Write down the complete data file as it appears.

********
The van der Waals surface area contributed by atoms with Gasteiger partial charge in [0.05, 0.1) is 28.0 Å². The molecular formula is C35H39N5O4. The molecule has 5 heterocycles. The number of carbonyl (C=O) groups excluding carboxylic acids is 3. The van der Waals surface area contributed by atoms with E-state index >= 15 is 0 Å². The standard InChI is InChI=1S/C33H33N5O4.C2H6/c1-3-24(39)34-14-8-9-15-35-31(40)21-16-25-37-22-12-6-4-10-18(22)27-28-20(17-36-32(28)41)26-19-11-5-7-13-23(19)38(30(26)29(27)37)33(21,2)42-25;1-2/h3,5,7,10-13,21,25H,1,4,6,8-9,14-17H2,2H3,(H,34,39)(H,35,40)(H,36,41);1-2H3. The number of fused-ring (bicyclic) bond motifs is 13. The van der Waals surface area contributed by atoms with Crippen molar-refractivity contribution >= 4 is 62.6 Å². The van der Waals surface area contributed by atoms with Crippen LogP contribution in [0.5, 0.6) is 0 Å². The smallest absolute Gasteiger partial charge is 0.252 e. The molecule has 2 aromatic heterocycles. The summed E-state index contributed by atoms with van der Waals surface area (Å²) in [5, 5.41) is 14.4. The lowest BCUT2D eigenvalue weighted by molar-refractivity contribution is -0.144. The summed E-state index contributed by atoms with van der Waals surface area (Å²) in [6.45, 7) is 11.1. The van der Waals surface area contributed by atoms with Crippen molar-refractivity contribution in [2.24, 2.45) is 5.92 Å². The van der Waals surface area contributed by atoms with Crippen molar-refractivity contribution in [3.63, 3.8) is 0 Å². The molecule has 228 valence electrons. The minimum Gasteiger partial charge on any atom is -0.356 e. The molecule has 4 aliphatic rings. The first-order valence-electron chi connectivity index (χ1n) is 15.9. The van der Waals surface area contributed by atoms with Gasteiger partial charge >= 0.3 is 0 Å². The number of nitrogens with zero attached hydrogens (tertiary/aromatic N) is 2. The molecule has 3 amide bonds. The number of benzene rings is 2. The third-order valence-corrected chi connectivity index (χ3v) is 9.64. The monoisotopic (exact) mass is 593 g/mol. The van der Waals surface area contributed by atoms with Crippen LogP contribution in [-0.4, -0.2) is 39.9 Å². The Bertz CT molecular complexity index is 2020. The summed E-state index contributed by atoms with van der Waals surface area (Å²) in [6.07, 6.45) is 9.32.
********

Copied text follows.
The van der Waals surface area contributed by atoms with Gasteiger partial charge in [0.05, 0.1) is 28.0 Å². The molecular formula is C35H39N5O4. The molecule has 5 heterocycles. The number of carbonyl (C=O) groups excluding carboxylic acids is 3. The van der Waals surface area contributed by atoms with E-state index >= 15 is 0 Å². The standard InChI is InChI=1S/C33H33N5O4.C2H6/c1-3-24(39)34-14-8-9-15-35-31(40)21-16-25-37-22-12-6-4-10-18(22)27-28-20(17-36-32(28)41)26-19-11-5-7-13-23(19)38(30(26)29(27)37)33(21,2)42-25;1-2/h3,5,7,10-13,21,25H,1,4,6,8-9,14-17H2,2H3,(H,34,39)(H,35,40)(H,36,41);1-2H3. The number of fused-ring (bicyclic) bond motifs is 13. The van der Waals surface area contributed by atoms with Crippen molar-refractivity contribution >= 4 is 62.6 Å². The van der Waals surface area contributed by atoms with Crippen LogP contribution in [0.5, 0.6) is 0 Å². The smallest absolute Gasteiger partial charge is 0.252 e. The molecule has 2 aromatic heterocycles. The summed E-state index contributed by atoms with van der Waals surface area (Å²) in [5, 5.41) is 14.4. The lowest BCUT2D eigenvalue weighted by molar-refractivity contribution is -0.144. The summed E-state index contributed by atoms with van der Waals surface area (Å²) in [6.45, 7) is 11.1. The van der Waals surface area contributed by atoms with Crippen molar-refractivity contribution in [2.24, 2.45) is 5.92 Å². The van der Waals surface area contributed by atoms with Crippen molar-refractivity contribution in [3.63, 3.8) is 0 Å². The molecule has 228 valence electrons. The minimum Gasteiger partial charge on any atom is -0.356 e. The molecule has 4 aliphatic rings. The first-order valence-electron chi connectivity index (χ1n) is 15.9. The van der Waals surface area contributed by atoms with Gasteiger partial charge >= 0.3 is 0 Å². The number of nitrogens with zero attached hydrogens (tertiary/aromatic N) is 2. The molecule has 3 amide bonds. The number of benzene rings is 2. The third-order valence-corrected chi connectivity index (χ3v) is 9.64. The monoisotopic (exact) mass is 593 g/mol. The van der Waals surface area contributed by atoms with Crippen LogP contribution in [-0.4, -0.2) is 39.9 Å². The Bertz CT molecular complexity index is 2020. The summed E-state index contributed by atoms with van der Waals surface area (Å²) in [6.07, 6.45) is 9.32.